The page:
Blomkamp does a better job with the action sequences, which are definitely the best part of the film. Elysium had some surprising brutality; I wasn’t expecting some of the gore and violence that I witnessed. That wasn’t an issue for me, but may be something to keep in mind if you have kids. It’s not throughout the film, but there are a few scenes where the ick factor is turned up to 11. Damon has the bonafides as an action star that he really makes those scenes come alive with the help of the visual choices that Blomkamp makes. It is when the film slows down and tries to do drama that Elysium is at its weakest and most boring. The flashback device is overused, in my opinion and doesn’t add much to the story. They are only really necessary to justify the presence of Max’s childhood friend Frey (Alice Braga), which as I mentioned earlier I found to be a waste and a distraction. The time spent on that silly story line could have been used to create a world with a bit more depth.
Some other thoughts:
- Damon is solid as always; it’s a shame that Max becomes so sullen in the film, since he has a lot of personality when the story begins. He doesn’t have to be cracking jokes – he is, after all, dying – but he loses any of the spark that he had earlier.
- Maybe it’s just me, but it seems equipping Damon with a crazy exoskeleton isn’t the most subtle way to infiltrate Elysium. I get why they think he needs it (I’m guessing because they thought it looked cool and then came up with a justification for it), but the dude sticks out like a sore thumb. Couldn’t have crafted something a little less conspicuous; I’m guessing people would remember a guy with that contraption melded to him, which doesn’t lend itself to an uncover mission.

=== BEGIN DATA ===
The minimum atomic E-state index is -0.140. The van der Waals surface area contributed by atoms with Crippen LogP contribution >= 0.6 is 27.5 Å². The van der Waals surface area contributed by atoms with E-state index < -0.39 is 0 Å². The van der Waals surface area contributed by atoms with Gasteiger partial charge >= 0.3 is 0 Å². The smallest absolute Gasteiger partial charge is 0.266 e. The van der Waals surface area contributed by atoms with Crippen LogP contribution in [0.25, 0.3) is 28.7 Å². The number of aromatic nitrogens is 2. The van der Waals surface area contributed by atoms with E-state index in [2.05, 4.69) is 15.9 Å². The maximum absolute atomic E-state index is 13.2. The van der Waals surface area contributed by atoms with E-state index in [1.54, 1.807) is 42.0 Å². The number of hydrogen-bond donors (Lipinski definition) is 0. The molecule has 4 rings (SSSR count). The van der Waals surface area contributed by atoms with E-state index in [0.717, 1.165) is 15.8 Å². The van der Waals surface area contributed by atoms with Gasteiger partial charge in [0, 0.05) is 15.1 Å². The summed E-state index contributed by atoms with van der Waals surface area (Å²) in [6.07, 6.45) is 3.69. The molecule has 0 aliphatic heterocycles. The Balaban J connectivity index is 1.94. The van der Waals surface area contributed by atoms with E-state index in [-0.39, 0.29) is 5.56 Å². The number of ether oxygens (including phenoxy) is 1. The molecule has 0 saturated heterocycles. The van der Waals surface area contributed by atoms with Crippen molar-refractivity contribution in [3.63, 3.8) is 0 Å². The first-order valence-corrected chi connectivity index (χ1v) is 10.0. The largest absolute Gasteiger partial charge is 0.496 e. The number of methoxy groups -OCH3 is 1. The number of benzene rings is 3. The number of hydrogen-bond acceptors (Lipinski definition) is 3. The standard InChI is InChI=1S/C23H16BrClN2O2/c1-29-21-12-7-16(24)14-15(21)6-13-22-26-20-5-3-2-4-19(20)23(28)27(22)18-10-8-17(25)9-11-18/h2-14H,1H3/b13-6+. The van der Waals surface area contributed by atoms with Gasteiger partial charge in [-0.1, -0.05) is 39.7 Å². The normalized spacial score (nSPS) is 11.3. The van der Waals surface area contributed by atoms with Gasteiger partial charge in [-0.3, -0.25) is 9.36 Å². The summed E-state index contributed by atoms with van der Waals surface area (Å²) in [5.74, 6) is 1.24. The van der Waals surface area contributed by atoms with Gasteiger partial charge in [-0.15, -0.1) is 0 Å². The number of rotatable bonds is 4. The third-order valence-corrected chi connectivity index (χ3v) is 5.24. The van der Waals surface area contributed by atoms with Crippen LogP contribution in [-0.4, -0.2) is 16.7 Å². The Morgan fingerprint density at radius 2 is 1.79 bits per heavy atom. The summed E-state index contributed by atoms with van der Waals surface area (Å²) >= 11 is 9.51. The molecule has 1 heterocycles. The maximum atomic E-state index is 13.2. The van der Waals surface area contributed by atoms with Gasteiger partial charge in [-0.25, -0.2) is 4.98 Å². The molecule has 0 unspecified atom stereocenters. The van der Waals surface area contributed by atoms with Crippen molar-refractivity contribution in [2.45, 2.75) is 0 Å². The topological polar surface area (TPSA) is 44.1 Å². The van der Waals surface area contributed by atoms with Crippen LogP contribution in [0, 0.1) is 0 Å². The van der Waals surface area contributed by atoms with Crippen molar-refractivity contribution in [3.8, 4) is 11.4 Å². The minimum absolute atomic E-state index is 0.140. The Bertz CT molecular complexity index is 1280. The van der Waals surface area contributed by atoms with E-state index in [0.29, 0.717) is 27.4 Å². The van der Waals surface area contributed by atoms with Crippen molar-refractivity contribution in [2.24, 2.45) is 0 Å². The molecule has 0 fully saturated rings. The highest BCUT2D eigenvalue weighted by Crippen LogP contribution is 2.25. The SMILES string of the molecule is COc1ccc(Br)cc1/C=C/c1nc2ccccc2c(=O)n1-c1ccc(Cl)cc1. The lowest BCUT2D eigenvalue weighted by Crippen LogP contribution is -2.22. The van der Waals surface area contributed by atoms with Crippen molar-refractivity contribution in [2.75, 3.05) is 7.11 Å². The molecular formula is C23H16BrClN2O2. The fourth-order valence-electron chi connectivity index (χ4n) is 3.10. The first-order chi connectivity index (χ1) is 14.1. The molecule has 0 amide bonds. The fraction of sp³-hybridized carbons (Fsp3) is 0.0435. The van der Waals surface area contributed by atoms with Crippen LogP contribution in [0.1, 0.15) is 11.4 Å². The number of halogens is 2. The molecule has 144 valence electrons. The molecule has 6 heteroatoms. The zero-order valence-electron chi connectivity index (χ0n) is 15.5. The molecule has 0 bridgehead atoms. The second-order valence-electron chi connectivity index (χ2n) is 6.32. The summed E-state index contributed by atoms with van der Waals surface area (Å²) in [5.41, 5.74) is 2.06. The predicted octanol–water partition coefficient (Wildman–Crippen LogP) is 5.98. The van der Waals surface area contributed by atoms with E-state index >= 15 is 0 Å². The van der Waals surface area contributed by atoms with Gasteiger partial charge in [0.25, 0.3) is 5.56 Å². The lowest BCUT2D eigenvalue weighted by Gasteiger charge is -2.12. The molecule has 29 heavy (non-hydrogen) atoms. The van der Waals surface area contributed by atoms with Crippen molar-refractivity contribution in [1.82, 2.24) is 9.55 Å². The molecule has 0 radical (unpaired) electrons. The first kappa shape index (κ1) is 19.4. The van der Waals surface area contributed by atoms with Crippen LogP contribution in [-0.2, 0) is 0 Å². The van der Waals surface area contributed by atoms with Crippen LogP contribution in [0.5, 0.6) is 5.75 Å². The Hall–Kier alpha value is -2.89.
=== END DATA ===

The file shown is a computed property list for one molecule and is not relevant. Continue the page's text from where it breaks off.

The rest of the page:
- I have no idea the direction that they gave Foster for this role, but I’d put even money on the word “steely” being used. She is ice cold in this film.
- For a space colony that is all about keeping people out, they are doing a piss poor job of it. The people of Elysium may want to step up their game, since it seems pretty easy to breach their defenses, at least temporarily. You people found a cure for cancer – maybe it’s time to invest in some force fields.
- The film goes to the “woman running with sick child” well once too often; one time is a moving and effective scene, but more than that and it becomes a cliché.
- You know, just once I’d like to see a movie set in the future when things are going well. It’s always doom and gloom and vast wastelands. I know that fits better for storytelling and makes for a more interesting landscape, but once in a while it would be nice for a movie to say “the future is pretty awesome” not “nothing awaits us but a bleak and miserable experience.”
While I did find parts of Elysium on the boring side, I did genuinely enjoy most of it while it was happening. It was, however, fleeting entertainment; for all of its social commentary and a fine performance by Damon, it was ultimately disposable entertainment for me. One of the reasons it took me so long to write this review is because I couldn’t really think of much to say about it. It was perfectly mediocre, which isn’t a ringing endorsement but also isn’t a condemnation. I still think Blonkamp has potential, but he may be better equipped to direct smaller films. I’d also be interested in seeing him direct something that he didn’t write; Elysium proves that his screenwriting is not quite up to his talents behind the camera. The more you are into sci-fi, the more you may enjoy this film. I can’t say that it’s a must see, but I wouldn’t advise against seeing it either. It is definitely flawed, but it has some cool moments and sequences. It is a decent attempt, but fails to totally hit the mark.
Elysium opened nationwide on August 9th. I’m a little behind on my movie going.